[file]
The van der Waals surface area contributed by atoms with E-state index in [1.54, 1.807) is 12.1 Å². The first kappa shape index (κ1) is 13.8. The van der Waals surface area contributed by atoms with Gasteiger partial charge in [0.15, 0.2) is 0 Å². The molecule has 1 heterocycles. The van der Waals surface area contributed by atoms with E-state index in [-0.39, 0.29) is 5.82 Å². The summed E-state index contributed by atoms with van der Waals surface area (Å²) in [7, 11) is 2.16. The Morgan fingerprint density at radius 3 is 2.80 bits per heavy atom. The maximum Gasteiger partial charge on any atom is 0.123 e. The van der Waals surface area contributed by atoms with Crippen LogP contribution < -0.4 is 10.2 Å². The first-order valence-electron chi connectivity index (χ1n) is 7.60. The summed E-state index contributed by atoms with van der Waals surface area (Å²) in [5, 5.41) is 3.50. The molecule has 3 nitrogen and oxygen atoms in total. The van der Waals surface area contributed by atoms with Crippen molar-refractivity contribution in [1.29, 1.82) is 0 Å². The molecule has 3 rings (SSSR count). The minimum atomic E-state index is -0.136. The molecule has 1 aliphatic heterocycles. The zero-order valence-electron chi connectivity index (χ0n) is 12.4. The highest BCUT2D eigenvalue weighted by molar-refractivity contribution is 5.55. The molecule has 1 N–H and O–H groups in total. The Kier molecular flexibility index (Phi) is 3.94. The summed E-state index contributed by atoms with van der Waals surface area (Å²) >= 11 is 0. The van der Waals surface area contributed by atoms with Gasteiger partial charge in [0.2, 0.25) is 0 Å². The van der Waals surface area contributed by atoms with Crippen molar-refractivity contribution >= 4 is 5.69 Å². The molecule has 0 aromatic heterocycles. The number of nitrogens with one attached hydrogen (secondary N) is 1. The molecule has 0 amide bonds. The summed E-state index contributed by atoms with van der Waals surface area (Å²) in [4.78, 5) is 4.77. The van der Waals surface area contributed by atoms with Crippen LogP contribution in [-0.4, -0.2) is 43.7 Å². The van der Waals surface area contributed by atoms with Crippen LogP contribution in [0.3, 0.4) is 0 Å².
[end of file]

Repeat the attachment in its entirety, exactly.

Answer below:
The van der Waals surface area contributed by atoms with E-state index in [1.54, 1.807) is 12.1 Å². The first kappa shape index (κ1) is 13.8. The van der Waals surface area contributed by atoms with Gasteiger partial charge in [0.15, 0.2) is 0 Å². The molecule has 1 heterocycles. The van der Waals surface area contributed by atoms with E-state index in [-0.39, 0.29) is 5.82 Å². The summed E-state index contributed by atoms with van der Waals surface area (Å²) in [7, 11) is 2.16. The Morgan fingerprint density at radius 3 is 2.80 bits per heavy atom. The maximum Gasteiger partial charge on any atom is 0.123 e. The van der Waals surface area contributed by atoms with Crippen LogP contribution < -0.4 is 10.2 Å². The first-order valence-electron chi connectivity index (χ1n) is 7.60. The summed E-state index contributed by atoms with van der Waals surface area (Å²) in [5, 5.41) is 3.50. The molecule has 3 nitrogen and oxygen atoms in total. The van der Waals surface area contributed by atoms with Crippen molar-refractivity contribution in [1.29, 1.82) is 0 Å². The molecule has 3 rings (SSSR count). The minimum atomic E-state index is -0.136. The molecule has 1 aliphatic heterocycles. The zero-order valence-electron chi connectivity index (χ0n) is 12.4. The highest BCUT2D eigenvalue weighted by molar-refractivity contribution is 5.55. The molecule has 1 N–H and O–H groups in total. The Kier molecular flexibility index (Phi) is 3.94. The summed E-state index contributed by atoms with van der Waals surface area (Å²) >= 11 is 0. The van der Waals surface area contributed by atoms with Gasteiger partial charge in [0.2, 0.25) is 0 Å². The van der Waals surface area contributed by atoms with Crippen molar-refractivity contribution >= 4 is 5.69 Å². The molecule has 0 aromatic heterocycles. The number of nitrogens with one attached hydrogen (secondary N) is 1. The molecule has 0 amide bonds. The summed E-state index contributed by atoms with van der Waals surface area (Å²) in [4.78, 5) is 4.77. The van der Waals surface area contributed by atoms with Crippen LogP contribution in [-0.4, -0.2) is 43.7 Å². The van der Waals surface area contributed by atoms with Crippen LogP contribution in [0.3, 0.4) is 0 Å².